Tasmanian Premier Jeremy Rockliff speaks to media
Jeremy Rockliff vowed a reinstated Liberal government would cap spending on a new AFL stadium. Image by Rob Blakers/AAP PHOTOS
  • politics

Queries over stadium costings after Liberal cap pledge

Ethan James February 15, 2024

Tasmania’s ability to cover the cost of a planned stadium has been questioned, after the premier said he would cap state government spending on the contentious project. 

Liberal leader Jeremy Rockliff, who is aiming to be re-elected after calling an early poll for March 23, acknowledged the $715 million waterfront stadium wasn’t “everyone’s cup of tea”. 

A roofed stadium at Macquarie Point in Hobart was a requirement for the AFL granting the island state a licence for a team, expected to take the field in 2028.

The state Liberal government has pledged $375 million to the stadium. 

The federal government is chipping in $240 million, the AFL $15 million, while $85 million is slated to come from borrowings and the private sector.

On the first day of the election campaign, Mr Rockliff said a re-elected Liberal government would cap capital expenditure at $375 million.

“We’ve drawn a line in the sand,” Mr Rockliff told reporters on Thursday. 

Mr Rockliff said he would explore options to secure private investment for the project.

Under the Liberals contract with the AFL, the state government is responsible for any stadium cost overruns. 

Mr Rockliff said his announcement didn’t violate the contract, which he said was not up for negotiation. 

Supplied image of proposed AFL stadium in Hobart
 The proposed AFL stadium in Hobart has created political drama in Tasmania. Image by HANDOUT/AFL 

Labor leader Rebecca White has described the Macquarie Point stadium as bad for Tasmania and says she wants to renegotiate the deal with the AFL if elected. 

“Jeremy Rockliff has finally admitted you can’t build that stadium at Macquarie Point at that price, in that timeline,” she told reporters. 

The AFL said a 23,000-seat roofed stadium at Macquarie Point remained a clear requirement of the 19th licence.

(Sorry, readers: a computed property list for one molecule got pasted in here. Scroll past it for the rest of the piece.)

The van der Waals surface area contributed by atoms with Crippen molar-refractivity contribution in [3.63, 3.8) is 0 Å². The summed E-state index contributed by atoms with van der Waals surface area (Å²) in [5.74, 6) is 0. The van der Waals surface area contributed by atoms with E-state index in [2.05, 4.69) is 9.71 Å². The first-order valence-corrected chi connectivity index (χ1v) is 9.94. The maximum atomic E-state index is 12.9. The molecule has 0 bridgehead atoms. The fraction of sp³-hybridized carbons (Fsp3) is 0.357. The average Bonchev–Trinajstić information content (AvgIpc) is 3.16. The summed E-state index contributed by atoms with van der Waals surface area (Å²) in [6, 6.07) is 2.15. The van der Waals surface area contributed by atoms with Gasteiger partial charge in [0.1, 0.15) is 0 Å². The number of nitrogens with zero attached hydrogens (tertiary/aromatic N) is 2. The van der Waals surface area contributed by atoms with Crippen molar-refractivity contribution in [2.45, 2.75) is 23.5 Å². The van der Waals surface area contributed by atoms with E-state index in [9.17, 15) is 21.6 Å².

“That position was clearly reiterated by the AFL CEO when he appeared before the Tasmanian parliamentary committee last year,” an AFL spokesman told AAP. 

“The Tasmanian AFL club continues to make great progress led by chairman Grant O’Brien, its board and recently appointed staff members Kath McCann and Jack Riewoldt. 

“We look forward to the unveiling of the club’s name and colours in March.” 

Concerns over the stadium and AFL deal were partly responsible for two backbenchers quitting the Liberals and plunging the government into minority eight months ago. 

An anti-stadium protest in Hobart in 2023.
 Labor leader Rebecca White has described the Macquarie Point stadium as bad for Tasmania. Image by Loic Le Guilly/AAP PHOTOS 

Critics have argued the stadium is not the right priority for the state amid shortcomings in health, housing and education. 

The Greens, who are anti-stadium, said Mr Rockliff was trying to get the private sector to pay for cost blowouts. 

A recent opinion poll suggests neither the Liberals or Labor will be able to form majority government at the election, with the lower house increasing from 25 to 35 MPs.

Mr Rockliff says he is open to forming minority government on certain terms, but ruled out any power-sharing arrangements with the Greens. 

The Liberals start the campaign with 11 incumbent MPs, while Labor has eight, the Greens two, and there are four independents.